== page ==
Dear friends and colleagues,
As you may be aware of, each assemblage of prehistoric and tribal art
has a dominant theme. A forthcoming issue of EXPRESSION quarterly
journal will consider this stimulating issue: what makes different
cultures have different dominant themes in their visual art?
Colleagues and friend are invited to elaborate this topic, on specific
cases and/or on general or comparative issues. Can you identify the
dominant theme of a tribal or prehistoric art group of your concern?
Some ethnic groups focus their visual art on anthropomorphic
figures, others on animals, and others again on signs, symbols or
ideograms. Understanding the function of the dominant theme
provides information on the cultural identity of their makers. Recent
research shows that the dominant theme turns out to be a diagnostic
element to define the conceptual, economic and social structure of the
artist. It also awakens new reflections on the issue of the “dominant
issue”, which is a recurring social pattern in every culture and every
Some well-known sites of prehistoric art display millenary sequences
of different phases showing changes in the dominant theme from one
period to another. In the rock art of Gobustan (Azerbaijan), of the
Kimberley and Arnhem Land (Australia) or of the Kondoa Province
(Tanzania), stratigraphic successions show flat changes in the
dominant theme, from one phase to the other. What is the meaning and
function of the dominant theme?
Visual art reflects the mind and soul of its artist, and trends of his/her
ethnic group. The dominant theme varies but a dominant theme is always
present, in every period, geographical area and category of visual
art. A practical example, regarding the rock art of Tanzania, is
presented in issue 18 of EXPRESSION quarterly journal.
The dominant theme will not be the same in the frescoes of a Christian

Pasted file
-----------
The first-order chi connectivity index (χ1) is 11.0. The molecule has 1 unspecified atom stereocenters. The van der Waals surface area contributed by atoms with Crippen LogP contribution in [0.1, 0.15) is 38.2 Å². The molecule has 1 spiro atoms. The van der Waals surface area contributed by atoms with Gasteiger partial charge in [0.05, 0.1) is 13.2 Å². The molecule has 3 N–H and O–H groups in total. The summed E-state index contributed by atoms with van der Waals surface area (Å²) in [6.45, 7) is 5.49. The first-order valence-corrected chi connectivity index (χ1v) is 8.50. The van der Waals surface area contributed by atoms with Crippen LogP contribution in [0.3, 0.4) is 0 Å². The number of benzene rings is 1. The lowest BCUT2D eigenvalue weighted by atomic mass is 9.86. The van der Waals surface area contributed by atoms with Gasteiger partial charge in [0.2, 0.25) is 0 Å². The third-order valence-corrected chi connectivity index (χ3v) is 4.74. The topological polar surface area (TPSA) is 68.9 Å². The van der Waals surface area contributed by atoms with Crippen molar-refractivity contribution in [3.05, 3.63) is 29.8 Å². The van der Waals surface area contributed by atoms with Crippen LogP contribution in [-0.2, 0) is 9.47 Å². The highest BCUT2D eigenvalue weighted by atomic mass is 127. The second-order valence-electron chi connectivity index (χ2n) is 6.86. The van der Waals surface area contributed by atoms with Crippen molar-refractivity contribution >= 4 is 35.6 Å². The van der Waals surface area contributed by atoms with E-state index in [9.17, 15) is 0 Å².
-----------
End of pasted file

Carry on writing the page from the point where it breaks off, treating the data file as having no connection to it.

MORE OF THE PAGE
church and in those of a Buddhist temple, though in both cases the
dominant theme will be that of anthropomorphic images. The ideograms
associated to the pictograms will clarify the different identities.
In prehistoric and tribal art each kind of economy is producing its
dominant themes. The study of cases may help clarifying the cognitive
system behind the choice of the dominant themes. A step further will
be made in understanding the mind of the art-makers in different
Colleagues and friends having something to say are welcome to contribute
their knowledge and ideas in this joint effort to go one step further.
Should you be interested in sharing this experience please let us have
a short abstract of your proposed paper before May 10, The deadline
for submitting the full article is July 20, 2018
We look forward to hearing from you.
Prof. Emmanuel Anati
President, Atelier Research Center for Conceptual Anthropology
Director, CISPE, Centro Internazionale di Studi Preistorici ed Etnologici
President, UISPP-CISENP, International Commission
Professor of Paleo-ethnology, (Ret) University of Lecce
Honorary President, Centro Camuno di Studi Preistorici
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